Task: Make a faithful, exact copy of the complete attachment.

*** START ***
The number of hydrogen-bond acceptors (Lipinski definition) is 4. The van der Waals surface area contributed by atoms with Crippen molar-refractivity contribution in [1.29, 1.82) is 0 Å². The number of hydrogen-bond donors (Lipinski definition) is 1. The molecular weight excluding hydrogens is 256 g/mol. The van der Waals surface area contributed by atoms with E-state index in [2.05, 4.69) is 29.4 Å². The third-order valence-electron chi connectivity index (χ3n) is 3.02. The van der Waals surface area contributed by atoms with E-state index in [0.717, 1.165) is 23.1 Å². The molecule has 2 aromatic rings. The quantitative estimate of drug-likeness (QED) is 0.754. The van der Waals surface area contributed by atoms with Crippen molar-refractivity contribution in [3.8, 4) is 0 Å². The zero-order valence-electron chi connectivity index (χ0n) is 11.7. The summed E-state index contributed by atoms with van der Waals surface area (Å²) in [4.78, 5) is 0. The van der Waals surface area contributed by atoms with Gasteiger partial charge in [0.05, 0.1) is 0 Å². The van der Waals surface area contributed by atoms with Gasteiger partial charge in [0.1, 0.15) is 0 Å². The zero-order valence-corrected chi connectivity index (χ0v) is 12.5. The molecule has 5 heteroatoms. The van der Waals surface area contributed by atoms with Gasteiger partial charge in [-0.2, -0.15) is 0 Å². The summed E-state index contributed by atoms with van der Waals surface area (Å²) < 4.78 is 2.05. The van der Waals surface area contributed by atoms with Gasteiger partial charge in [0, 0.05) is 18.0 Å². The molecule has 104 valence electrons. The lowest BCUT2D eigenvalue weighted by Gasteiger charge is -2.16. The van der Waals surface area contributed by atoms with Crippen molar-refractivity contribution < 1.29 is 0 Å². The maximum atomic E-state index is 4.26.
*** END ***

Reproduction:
The number of hydrogen-bond acceptors (Lipinski definition) is 4. The van der Waals surface area contributed by atoms with Crippen molar-refractivity contribution in [1.29, 1.82) is 0 Å². The number of hydrogen-bond donors (Lipinski definition) is 1. The molecular weight excluding hydrogens is 256 g/mol. The van der Waals surface area contributed by atoms with E-state index in [2.05, 4.69) is 29.4 Å². The third-order valence-electron chi connectivity index (χ3n) is 3.02. The van der Waals surface area contributed by atoms with E-state index in [0.717, 1.165) is 23.1 Å². The molecule has 2 aromatic rings. The quantitative estimate of drug-likeness (QED) is 0.754. The van der Waals surface area contributed by atoms with Crippen molar-refractivity contribution in [3.8, 4) is 0 Å². The zero-order valence-electron chi connectivity index (χ0n) is 11.7. The summed E-state index contributed by atoms with van der Waals surface area (Å²) in [4.78, 5) is 0. The van der Waals surface area contributed by atoms with Gasteiger partial charge in [0.05, 0.1) is 0 Å². The van der Waals surface area contributed by atoms with Gasteiger partial charge in [0.1, 0.15) is 0 Å². The zero-order valence-corrected chi connectivity index (χ0v) is 12.5. The molecule has 5 heteroatoms. The van der Waals surface area contributed by atoms with Gasteiger partial charge in [-0.2, -0.15) is 0 Å². The summed E-state index contributed by atoms with van der Waals surface area (Å²) < 4.78 is 2.05. The van der Waals surface area contributed by atoms with Gasteiger partial charge in [0, 0.05) is 18.0 Å². The molecule has 104 valence electrons. The lowest BCUT2D eigenvalue weighted by Gasteiger charge is -2.16. The van der Waals surface area contributed by atoms with Crippen molar-refractivity contribution < 1.29 is 0 Å². The maximum atomic E-state index is 4.26.